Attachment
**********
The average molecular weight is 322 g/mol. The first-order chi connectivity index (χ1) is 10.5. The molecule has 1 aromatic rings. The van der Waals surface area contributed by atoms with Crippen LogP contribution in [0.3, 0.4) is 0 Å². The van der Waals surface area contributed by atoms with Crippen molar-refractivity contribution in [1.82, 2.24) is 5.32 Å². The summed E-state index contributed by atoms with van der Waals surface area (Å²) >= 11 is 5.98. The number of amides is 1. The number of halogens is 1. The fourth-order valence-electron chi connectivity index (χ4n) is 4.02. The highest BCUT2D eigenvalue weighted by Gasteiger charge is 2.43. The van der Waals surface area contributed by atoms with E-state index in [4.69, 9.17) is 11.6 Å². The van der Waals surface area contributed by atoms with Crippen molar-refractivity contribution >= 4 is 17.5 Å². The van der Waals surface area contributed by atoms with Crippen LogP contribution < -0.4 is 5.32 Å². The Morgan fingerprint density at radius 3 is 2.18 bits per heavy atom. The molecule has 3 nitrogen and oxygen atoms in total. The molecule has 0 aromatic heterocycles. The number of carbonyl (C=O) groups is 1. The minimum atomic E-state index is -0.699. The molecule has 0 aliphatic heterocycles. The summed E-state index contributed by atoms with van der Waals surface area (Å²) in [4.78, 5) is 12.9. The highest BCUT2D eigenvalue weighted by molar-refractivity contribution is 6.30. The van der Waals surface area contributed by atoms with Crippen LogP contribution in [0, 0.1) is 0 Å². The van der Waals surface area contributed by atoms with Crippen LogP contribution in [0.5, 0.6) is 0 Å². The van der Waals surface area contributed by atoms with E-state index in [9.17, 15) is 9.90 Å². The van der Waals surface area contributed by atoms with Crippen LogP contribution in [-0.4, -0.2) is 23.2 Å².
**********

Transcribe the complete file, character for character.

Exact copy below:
The average molecular weight is 322 g/mol. The first-order chi connectivity index (χ1) is 10.5. The molecule has 1 aromatic rings. The van der Waals surface area contributed by atoms with Crippen LogP contribution in [0.3, 0.4) is 0 Å². The van der Waals surface area contributed by atoms with Crippen molar-refractivity contribution in [1.82, 2.24) is 5.32 Å². The summed E-state index contributed by atoms with van der Waals surface area (Å²) >= 11 is 5.98. The number of amides is 1. The number of halogens is 1. The fourth-order valence-electron chi connectivity index (χ4n) is 4.02. The highest BCUT2D eigenvalue weighted by Gasteiger charge is 2.43. The van der Waals surface area contributed by atoms with E-state index in [4.69, 9.17) is 11.6 Å². The van der Waals surface area contributed by atoms with Crippen molar-refractivity contribution >= 4 is 17.5 Å². The van der Waals surface area contributed by atoms with Crippen LogP contribution < -0.4 is 5.32 Å². The Morgan fingerprint density at radius 3 is 2.18 bits per heavy atom. The molecule has 3 nitrogen and oxygen atoms in total. The molecule has 0 aromatic heterocycles. The number of carbonyl (C=O) groups is 1. The minimum atomic E-state index is -0.699. The molecule has 0 aliphatic heterocycles. The summed E-state index contributed by atoms with van der Waals surface area (Å²) in [4.78, 5) is 12.9. The highest BCUT2D eigenvalue weighted by molar-refractivity contribution is 6.30. The van der Waals surface area contributed by atoms with Crippen LogP contribution in [0, 0.1) is 0 Å². The van der Waals surface area contributed by atoms with Crippen LogP contribution in [0.5, 0.6) is 0 Å². The van der Waals surface area contributed by atoms with E-state index in [9.17, 15) is 9.90 Å². The van der Waals surface area contributed by atoms with Crippen LogP contribution in [-0.4, -0.2) is 23.2 Å².